Electret microphone

Powered Condenser microphone

When selecting microphones to use both live and in your home studio, you'll commonly come across two different types of microphones, dynamic and condenser. Let's look at both of these microphone types, and what their advantages and disadvantages are.

Condenser Microphones

Condenser microphones are the most common types of microphones you'll find in studios. They have a much greater frequency response and transient response - which is the ability to reproduce the "speed" of an instrument or voice. They also generally have a louder output, but are much more sensitive to loud sounds.

Condenser microphones are generally much more expensive than dynamic microphones, but keep in mind, many cheap condensers exist. The problem is that most of these mics are coming from a couple factories in China, and all sound the same - very brittle and with little low end.

They require the use of a power supply, generally 48 volt "phantom power", and that's supplied very easily by most mixing boards or external power supplies (look for a switch that says "P 48" or "48V" on the channel strip or on the back of the mixer.)

Condenser microphones are generally used only in studios because of their sensitivity to loud sounds and the fact that they're quite a bit more fragile than their dynamic counterparts. That being said, you'll find them onstage at live music venues for use as drum overheads or for use in orchestral or choral sound reinforcement.

With condenser microphones, you'll find two different types: small diaphragm, and large diaphragm.

Large Diaphragm Microphones - Large diaphragm microphones (LDMs) are generally the choice for studio vocals, and any instrument recording where a more "deep" sound is desired. A large diaphragm microphone generally warms up the sound of what it's recording, which also leads to the myth that most LDMs reproduce low frequencies better than small diaphragm mics; this isn't true, in fact, small diaphragm mics are much better at reproducing everything evenly, including bass. You'll want a pop screen if using a condenser microphone for vocals; they're so sensitive to transient noises that the "P" and "SH" sounds you make will cause distortion.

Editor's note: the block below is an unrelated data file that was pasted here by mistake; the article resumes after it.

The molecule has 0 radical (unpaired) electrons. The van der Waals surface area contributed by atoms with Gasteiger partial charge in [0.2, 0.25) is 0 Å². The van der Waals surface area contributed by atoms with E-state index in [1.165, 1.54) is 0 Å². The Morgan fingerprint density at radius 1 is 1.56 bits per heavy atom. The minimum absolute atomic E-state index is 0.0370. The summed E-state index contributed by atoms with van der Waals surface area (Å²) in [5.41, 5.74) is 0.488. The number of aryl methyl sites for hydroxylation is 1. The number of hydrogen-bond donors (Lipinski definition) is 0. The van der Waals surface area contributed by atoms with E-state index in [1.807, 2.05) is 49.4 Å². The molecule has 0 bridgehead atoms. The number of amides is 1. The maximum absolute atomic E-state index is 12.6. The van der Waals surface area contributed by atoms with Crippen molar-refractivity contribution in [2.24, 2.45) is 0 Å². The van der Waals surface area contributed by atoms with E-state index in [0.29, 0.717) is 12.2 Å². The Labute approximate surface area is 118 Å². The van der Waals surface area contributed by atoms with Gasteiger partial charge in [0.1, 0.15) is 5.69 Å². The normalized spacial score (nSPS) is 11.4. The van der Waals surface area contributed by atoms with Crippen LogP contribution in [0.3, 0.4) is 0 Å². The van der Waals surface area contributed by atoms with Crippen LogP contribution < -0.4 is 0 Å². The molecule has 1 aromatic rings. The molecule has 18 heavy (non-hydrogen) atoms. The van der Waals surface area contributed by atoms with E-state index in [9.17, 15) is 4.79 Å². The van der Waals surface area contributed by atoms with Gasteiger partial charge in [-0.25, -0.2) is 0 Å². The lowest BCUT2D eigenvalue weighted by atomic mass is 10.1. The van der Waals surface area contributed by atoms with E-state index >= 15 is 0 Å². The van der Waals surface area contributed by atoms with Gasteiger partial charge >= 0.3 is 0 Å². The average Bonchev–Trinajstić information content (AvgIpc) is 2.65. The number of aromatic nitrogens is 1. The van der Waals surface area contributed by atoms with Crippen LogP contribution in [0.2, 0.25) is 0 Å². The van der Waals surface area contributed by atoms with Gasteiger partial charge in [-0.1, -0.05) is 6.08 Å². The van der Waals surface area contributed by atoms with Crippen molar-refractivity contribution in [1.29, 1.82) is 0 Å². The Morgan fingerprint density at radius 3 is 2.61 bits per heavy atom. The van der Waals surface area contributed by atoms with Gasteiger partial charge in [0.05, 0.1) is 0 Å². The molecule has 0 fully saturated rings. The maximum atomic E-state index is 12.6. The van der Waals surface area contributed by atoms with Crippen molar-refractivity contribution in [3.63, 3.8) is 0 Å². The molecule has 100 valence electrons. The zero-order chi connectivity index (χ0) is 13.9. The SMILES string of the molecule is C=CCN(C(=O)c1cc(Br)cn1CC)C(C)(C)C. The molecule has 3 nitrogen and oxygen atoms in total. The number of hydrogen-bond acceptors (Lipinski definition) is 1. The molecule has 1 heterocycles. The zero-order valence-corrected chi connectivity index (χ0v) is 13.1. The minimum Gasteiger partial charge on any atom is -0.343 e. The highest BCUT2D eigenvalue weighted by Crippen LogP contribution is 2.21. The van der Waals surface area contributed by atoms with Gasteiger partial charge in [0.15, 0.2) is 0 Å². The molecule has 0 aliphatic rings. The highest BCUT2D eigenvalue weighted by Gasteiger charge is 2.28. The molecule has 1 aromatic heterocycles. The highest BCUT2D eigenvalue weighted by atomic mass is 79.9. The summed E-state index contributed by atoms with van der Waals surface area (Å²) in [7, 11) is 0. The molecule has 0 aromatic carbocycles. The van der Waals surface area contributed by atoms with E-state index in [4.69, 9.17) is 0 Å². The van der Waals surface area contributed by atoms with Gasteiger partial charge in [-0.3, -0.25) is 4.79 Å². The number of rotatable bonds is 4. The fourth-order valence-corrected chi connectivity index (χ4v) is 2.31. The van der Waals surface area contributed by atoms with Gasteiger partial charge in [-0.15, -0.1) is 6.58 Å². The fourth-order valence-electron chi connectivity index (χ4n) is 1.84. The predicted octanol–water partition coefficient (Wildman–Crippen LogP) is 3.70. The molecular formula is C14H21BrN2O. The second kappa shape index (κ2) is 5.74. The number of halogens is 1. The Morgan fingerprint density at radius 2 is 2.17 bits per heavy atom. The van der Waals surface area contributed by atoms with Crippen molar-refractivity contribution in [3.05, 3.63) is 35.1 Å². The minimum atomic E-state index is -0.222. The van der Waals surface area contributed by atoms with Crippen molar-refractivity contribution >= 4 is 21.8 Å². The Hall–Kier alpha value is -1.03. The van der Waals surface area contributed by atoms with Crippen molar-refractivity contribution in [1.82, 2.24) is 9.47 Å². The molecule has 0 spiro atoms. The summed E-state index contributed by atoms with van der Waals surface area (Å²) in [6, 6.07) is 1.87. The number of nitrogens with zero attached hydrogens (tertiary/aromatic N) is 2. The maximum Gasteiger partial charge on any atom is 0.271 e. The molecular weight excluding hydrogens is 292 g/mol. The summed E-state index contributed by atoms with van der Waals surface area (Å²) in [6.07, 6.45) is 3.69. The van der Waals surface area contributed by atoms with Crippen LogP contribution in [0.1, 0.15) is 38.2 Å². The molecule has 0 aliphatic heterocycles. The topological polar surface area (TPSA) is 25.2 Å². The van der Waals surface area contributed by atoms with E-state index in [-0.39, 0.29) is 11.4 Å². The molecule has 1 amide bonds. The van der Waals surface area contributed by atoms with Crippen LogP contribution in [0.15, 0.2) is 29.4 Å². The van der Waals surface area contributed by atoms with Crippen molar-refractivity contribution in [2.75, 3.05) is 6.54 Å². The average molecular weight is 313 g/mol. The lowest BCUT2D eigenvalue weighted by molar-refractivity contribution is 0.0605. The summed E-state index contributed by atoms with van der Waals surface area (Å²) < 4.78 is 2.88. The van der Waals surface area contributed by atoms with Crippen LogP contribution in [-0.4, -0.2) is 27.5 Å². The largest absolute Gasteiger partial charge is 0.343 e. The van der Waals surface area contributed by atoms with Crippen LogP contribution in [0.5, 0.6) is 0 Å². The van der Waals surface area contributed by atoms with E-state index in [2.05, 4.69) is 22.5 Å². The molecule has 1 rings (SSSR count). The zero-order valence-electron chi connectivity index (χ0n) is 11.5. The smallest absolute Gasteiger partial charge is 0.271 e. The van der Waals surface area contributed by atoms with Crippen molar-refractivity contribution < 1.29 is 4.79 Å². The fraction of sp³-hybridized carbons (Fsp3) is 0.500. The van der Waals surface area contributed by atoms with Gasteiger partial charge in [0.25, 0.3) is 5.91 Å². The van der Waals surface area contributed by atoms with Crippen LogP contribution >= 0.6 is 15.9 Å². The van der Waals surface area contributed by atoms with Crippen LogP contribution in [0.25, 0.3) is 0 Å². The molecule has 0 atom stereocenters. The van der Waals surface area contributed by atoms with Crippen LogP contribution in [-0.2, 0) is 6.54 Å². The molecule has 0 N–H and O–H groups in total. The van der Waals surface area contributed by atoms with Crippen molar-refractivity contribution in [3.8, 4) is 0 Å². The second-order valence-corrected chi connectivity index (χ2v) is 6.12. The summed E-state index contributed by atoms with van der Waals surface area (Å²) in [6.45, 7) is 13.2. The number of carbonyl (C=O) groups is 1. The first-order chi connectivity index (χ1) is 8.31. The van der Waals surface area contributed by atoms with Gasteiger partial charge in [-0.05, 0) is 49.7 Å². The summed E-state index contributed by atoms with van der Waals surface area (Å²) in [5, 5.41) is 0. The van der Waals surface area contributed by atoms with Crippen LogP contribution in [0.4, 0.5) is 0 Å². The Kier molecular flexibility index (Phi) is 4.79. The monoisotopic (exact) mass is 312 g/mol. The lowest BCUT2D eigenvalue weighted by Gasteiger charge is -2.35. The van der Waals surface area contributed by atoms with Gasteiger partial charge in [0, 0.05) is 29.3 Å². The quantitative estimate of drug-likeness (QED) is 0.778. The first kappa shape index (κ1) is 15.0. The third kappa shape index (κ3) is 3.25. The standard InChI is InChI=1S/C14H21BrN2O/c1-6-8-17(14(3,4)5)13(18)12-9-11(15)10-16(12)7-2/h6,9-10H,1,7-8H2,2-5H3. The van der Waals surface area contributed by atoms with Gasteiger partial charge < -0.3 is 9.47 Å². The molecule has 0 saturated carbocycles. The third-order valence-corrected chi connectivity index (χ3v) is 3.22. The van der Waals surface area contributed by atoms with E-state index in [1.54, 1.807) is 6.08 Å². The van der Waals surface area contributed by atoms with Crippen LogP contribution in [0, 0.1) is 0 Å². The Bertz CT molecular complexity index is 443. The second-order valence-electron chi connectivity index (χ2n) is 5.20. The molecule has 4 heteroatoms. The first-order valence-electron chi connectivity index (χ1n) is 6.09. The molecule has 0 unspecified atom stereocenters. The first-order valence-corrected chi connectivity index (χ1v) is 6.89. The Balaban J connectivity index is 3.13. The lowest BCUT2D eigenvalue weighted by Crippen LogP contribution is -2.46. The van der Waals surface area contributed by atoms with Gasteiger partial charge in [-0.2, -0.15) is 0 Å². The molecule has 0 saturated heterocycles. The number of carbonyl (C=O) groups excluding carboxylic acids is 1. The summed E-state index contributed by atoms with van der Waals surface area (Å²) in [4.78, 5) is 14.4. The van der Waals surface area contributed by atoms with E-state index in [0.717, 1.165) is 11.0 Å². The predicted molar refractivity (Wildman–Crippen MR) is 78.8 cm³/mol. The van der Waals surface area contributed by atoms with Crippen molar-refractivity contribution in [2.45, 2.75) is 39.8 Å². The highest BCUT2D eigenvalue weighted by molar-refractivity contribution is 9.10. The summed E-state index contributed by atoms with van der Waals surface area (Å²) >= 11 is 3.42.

Small Diaphragm Microphones - Small diaphragm microphones (SDMs) are generally the best choice where you want a solid, wide frequency response and the best transient response, which as we mentioned before, is the ability for your microphone to reproduce fast sounds, such as stringed instruments. SDMs are also the preferred choice for concert taping.

Good suggestions for condenser microphones include the Oktava MC012 ($99), RODE NT1 ($199), and AKG C414B ($700)

Dynamic Microphones

Compared to condenser microphones, dynamic microphones are much more rugged. They're also especially resistant to moisture and other forms of abuse, which makes them the perfect choice onstage. Dynamic microphones like the Shure SM57 and Shure SM58 are legendary for not only their good sound quality, but the amount of abuse they can withstand. Any good rock club probably has at least 5 of each of these microphones in various states of aesthetic ruin; however, they still turn on and more than likely sound just as they did the day they came out of the package.

Dynamic microphones don't require their own power supply like condenser microphones. Their sound quality is generally not as accurate, however. Most dynamic microphones have a limited frequency response, which makes them well-suited, along with their ability to withstand high sound pressure levels, for loud guitar amps, live vocals, and drums.

That being said, there's a few companies right now producing "boutique" dynamic microphones - some with characteristics similar to that of a condenser with the sustainability of a dynamic. Good dynamic microphones include the Shure SM57 ($99), Sennheiser E602 ($100), and the Shure SM58 ($109).

Selecting Between The Two

Let's take a look at what you might be doing, and then we'll suggest a microphone for your use.

Musical production question: recording vocals

by heinsonlive

I have a phantom powered condenser microphone and I want to know how to get it to work and connect to a computer sound card. I have a notebook computer and think I need to get some type of external sound card- basically something better than the factory card I have now. If I won't be able connect it to a sound card, what do I need to get it to record directly to my editing software, Adobe Audition 3.0, with very high quality? Trying to get a truly professional sound for a song I've written.
Here is the mic:

AKG C1000

by Seacrest

Also I've got a AudioTechnica battery powered condenser thats pretty good for overhead mic or acoustic.
Battery powered mics are electret condensers. Phantom powered mics are usually regular diaphram condenser. Its a slightly different mic.
Some electret condensers are very good, but these usually also run on phantom power too and I find they sound better with actual phantom power. The AKG C1000 is sort of an industry standard for certain applications and its battery powered.

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